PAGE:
RANSOMVILLE – Volunteers were excited five years ago when they opened a food pantry in a Ransomville church basement and 21 families turned up for help.
“We thought this was really good,” recalled Joanne Whitney, one of the volunteers. “I remember thinking we didn’t realize we had this much need in our community.”
Today, more than 200 families – more than 400 registered clients – seek help monthly at what has evolved into the Care-n-Share Food Pantry at 3628 Ransomville Road.
And the list is still growing, particularly through the winter months.
“January, February and March are our lean times,” said Whitney, current pantry administrator. “We have our greatest need after Christmas. People think of us during the holidays, but then they kind of forget about us.”
The pantry started in the basement of the Ransomville Free Methodist Church and Whitney said that Rev. William Lowery Jr. was “the driving force.”
Lowery, pastor since 2002, recalled that the pantry was formed through discussions of needs in the area with Whitney, Mary Martinez of the Wilson School District, Deb Parker of Knead the Dough and Tony Collard of Youngstown.
What started as a church food pantry for Ransomville residents evolved into “a community pantry that could stand on its own,” Lowery said. “We formed Intercommunity Services Inc., with 501(c)(3) status, and it now operates the Care-n-Share Food Pantry.
“We go through 6,000 pounds of food a month and this has grown through word of mouth, no advertising,” Lowery noted. “The pantry moved out of the church because we had no more space to give.”
When the group outgrew its 400 square feet of church space, it went looking for a larger spot. The pantry moved into a 1,600-square-foot storefront last summer, in what was once the Porter Country Mart, and most recently, a computer refurbishing and repair business.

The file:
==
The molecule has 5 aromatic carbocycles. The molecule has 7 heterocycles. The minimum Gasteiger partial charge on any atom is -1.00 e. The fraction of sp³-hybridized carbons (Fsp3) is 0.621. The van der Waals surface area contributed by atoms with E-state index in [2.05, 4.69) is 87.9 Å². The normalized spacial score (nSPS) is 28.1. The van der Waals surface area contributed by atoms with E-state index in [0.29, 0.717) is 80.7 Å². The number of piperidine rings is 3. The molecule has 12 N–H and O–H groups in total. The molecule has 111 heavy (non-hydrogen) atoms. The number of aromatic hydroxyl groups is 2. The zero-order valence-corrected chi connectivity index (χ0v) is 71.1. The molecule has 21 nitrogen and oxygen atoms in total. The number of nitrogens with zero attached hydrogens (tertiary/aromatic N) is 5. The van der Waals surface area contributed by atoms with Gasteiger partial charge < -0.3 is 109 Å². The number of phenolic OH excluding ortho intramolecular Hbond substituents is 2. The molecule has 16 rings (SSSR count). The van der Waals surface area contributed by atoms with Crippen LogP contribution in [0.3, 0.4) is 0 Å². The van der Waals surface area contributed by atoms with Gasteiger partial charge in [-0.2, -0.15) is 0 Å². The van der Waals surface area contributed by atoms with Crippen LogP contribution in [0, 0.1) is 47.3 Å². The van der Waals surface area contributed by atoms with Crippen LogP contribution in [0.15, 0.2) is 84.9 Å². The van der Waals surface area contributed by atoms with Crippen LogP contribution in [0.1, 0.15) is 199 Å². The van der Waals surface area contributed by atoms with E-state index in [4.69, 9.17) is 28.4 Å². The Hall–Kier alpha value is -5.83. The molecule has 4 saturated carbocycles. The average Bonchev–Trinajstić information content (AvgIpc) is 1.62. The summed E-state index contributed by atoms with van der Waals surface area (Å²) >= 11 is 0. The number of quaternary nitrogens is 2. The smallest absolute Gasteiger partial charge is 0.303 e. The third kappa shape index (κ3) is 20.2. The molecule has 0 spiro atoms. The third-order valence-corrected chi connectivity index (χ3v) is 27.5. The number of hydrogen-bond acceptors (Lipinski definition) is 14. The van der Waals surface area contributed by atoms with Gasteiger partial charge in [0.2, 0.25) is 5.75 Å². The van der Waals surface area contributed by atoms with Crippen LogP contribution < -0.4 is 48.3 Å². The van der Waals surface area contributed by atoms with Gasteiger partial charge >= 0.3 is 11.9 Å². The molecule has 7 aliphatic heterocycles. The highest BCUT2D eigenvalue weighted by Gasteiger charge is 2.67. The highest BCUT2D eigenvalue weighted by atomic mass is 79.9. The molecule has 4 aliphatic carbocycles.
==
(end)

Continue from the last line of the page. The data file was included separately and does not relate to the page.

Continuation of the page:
Doug Adamson, the owner of the Porter Center, moved out to make way for the food pantry.
He had just finished remodeling the spot the food pantry now occupies. He leased the spot for his computer shop, but a side business – a return center for empty bottles and cans – was gaining popularity and he needed more space, too.
“He’s a great neighbor,” Whitney said. “We never could have afforded to do this remodeling ourselves. Doug said, ‘Why don’t I just move my business over and you take this place?’ And, it’s smaller – we didn’t need that much space – so the rent is less here for us.”
“It worked out better for both of us,” Adamson said. “It’s all good.”
The pantry serves residents of this small hamlet, as well as the rest of the Town of Porter, Town of Lewiston, Youngstown and parts of Wilson. Wilson has its own food pantry, but those residents who had grown comfortable over the years visiting the Ransomville spot when Wilson was without a pantry were given a choice, Whitney explained.
Carol Palumbo, agency services director for the Food Bank of Western New York, said, “Care-n-Share provides nearly 4,200 meals per month now – they filled a real void in the area.”
According to Food Bank statistics, food pantry visits rose 13 percent in Niagara County in 2014-15.
Whitney said her clients are “pretty evenly split between families and senior citizens. There are more seniors than I ever thought we had here (in town).”
She said a number of her patrons are employed through the better-weather months and turn up at the pantry when they are laid off for the winter.
“And they won’t come in here during the summer, even if they are entitled to, while they are working,” she said. “There is a lot of pride in this area. And, a lot of the seniors won’t take everything they’re entitled to, either. They’ll say, ‘Leave it for someone else.’ ”
Those who qualify are permitted to visit the pantry once a month, “but if an emergency comes up, they can come a second time,” Whitney said. “We’d never turn anyone away.”
There are 15 seniors who cannot get to this pantry, and volunteers deliver their goods to them.
“Those people break your heart,” Whitney said. “I have one who broke her hip and has no family. I have another sick with cancer. I have one in a wheelchair and I take my 7-year-old daughter, Morgan, with me. This woman has Morgan climb up in her lap so she can read my daughter a book. These people enjoy the companionship as much as the food. And they cry when you bring them their food.”